On Tuesday, cinema lost one of its most iconic Bond actors: Roger Moore, who stepped into the role of secret agent 007 after Sean Connery’s tenure, died at the age of 89, leaving behind an unmatched Hollywood legacy.
Daniel Craig has his edgier Bond, Connery had his poise, and Moore gave new meaning to the eyebrow raise, leaning into the levity of the films (for better or worse) more so than others.
“I tried to find out what Bond was all about, but you can’t tell much from the books,” the actor told EW in a 2008 interview. “There’s the line that says ‘He didn’t take pleasure in killing, but took pride in doing it well.’ So that’s what I did. But the other side of me was saying, This is a famous spy — everyone knows his name, and every bartender in the world knows he likes martinis shaken, not stirred. Come on, it’s all a big joke! So most of the time I played it tongue-in-cheek.”
Moore’s time as 007 featured iconic car chases, death-defying stunts, and classic zingers, and he went about it with a wink and a smile. Here are some of his most memorable moments as the character.
1. He played Bond before becoming Bond
Moore made his first appearance as agent 007 about nine years before his first Bond movie, 1973’s Live and Let Die. Guesting on the British sketch comedy show, Mainly Millicent, in the summer of 1964, the actor portrayed the secret agent in a Bond bit. Actress Millicent Martin played Sonia Sekova, a Russian operative, who encounters Bond while he’s trying to enjoy his holiday. Witness the beginning of what would come to define Moore’s signature styling for the character.
2. Double-decker bus chase
It’s no Aston Martin, but the British super spy handles a double-decker bus with (mostly) ease during what is one of the most memorable moments from Live and Let Die. Bond and Solitaire (Jane Seymour) commandeer the vehicle as they struggle to evade police, who are in the pocket of Dr. Kananga. At one point, the bus barrels under a low-hanging bridge, tearing the top portion of the bus clean off and causing one of the cops to skid into a pond.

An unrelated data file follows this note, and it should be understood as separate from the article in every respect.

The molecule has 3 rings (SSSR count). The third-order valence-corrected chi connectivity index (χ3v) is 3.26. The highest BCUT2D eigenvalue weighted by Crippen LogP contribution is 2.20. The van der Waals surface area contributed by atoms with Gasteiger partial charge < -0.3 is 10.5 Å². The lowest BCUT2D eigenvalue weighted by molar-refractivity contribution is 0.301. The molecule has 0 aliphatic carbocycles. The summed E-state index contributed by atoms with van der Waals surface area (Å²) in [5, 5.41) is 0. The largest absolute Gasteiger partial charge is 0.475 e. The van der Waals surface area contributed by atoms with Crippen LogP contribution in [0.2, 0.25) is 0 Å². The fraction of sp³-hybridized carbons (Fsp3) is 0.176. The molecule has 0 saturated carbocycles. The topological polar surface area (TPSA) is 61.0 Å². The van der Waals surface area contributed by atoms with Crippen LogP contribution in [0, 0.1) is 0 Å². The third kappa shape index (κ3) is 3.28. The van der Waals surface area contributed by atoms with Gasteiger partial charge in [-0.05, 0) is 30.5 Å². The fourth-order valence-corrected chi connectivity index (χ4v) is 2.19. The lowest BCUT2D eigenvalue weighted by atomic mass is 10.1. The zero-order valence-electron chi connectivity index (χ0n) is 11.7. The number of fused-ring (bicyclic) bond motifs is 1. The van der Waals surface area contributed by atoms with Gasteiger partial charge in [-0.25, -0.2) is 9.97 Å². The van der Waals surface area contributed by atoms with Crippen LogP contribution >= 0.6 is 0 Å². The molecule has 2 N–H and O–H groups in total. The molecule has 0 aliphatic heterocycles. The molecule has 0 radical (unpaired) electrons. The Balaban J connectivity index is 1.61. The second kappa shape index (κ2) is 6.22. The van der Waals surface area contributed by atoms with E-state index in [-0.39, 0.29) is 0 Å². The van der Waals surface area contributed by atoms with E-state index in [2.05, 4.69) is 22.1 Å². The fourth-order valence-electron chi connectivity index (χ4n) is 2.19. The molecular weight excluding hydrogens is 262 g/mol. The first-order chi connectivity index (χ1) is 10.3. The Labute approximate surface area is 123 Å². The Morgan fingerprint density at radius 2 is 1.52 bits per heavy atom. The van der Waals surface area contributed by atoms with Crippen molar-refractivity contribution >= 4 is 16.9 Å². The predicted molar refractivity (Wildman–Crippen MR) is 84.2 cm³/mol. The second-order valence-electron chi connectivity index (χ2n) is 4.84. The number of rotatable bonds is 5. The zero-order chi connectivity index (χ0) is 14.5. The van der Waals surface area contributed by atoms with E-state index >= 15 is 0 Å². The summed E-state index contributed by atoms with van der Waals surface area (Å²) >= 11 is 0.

3. Parachute ski jump
Dodging bullets and the terrible CGI of 1977’s The Spy Who Loved Me, Bond propels down a snow-covered mountain slope as Russian agents pursue (remarkably well balanced on their skis). A few acrobatic maneuvers later and Bond shoots off a cliff to escape. His death seems imminent until a parachute emerges from his pack. Cue the trumpet blare from the Bond theme.
4. Extreme skydiving
1979’s Moonraker nominally ranks as one of Moore’s worst Bond stints (it’s Bond in space!) but his high-skies tussle with a thug makes for one enjoyable fight sequence. Jaws, one of the agent’s best villains from this era, pushes Bond from a plane without a parachute. As he gets closer and closer to smashing into the ground, 007 sweeps in to snatch an assailant’s parachute. Jaws, however, isn’t far behind.
5. Fun house fight
Another classic bad guy from the age of Moore is Christopher Lee’s Scaramanga, who challenges Bond to a duel on his island hideout in 1974’s The Man With the Golden Gun. It begins on the beach and spills into a fun house, with the carnival mind trip heightening the tension as our hero makes his way through a hall of mirrors. Tormented by trickster sounds, images, and animatronics, Bond manages to work Scaramanga’s own illusions against him.
6. “Can you swim?”
Moore brings the spy swagger in 1977’s The Spy Who Loved Me, where he famously asks Anya Amasova (Barbara Bach), “Can you swim?” It also marks one of 007’s coolest gadgets, an advanced car that seamlessly transitions into a submarine with special tricks getting rid of “unwanted guests.”
7. Kick the car
Bond isn’t always so forgiving. With Locque (Michael Gothard) teetering on the edge of a cliffside drop, 007 doesn’t just let the man fall towards the rocks, he gives him a little kick to send him on his way.
8. Car barrel roll
The gents from Top Gear tried recreating this epic movie stunt in The Man With the Golden Gun and failed miserably, though they had much better luck with a second go. “Ever heard of Evel Knievel?” Bond asks his terrified passenger at the end of a car chase. The resulting barrel roll is one of the better stunts from the long-running franchise. If only it wasn’t for that sound effect.
9. Killer crocs
A classic source of error is when villains leave the scene before witnessing the hero’s demise. Wouldn’t they want to be sure beyond a reasonable doubt of their plan’s success? Kananga makes this mistake when he just assumes Bond will be torn to shreds by a bunch of hungry gators, but 007, ever agile, skips across the water on the backs of these beasts to safety.
10. Walken off a bridge
In 1985’s A View to Kill, Bond chases Max Zorin (Christopher Walken) to the top of the Golden Gate Bridge. When his henchman becomes incapacitated, the blonde baddie must take matters into his own hands, leading to a fight on one of the bridge’s suspenders. Even in the face of his own death, Zorin offers a cackle before plummeting towards the water.
This article originally appeared on Ew.com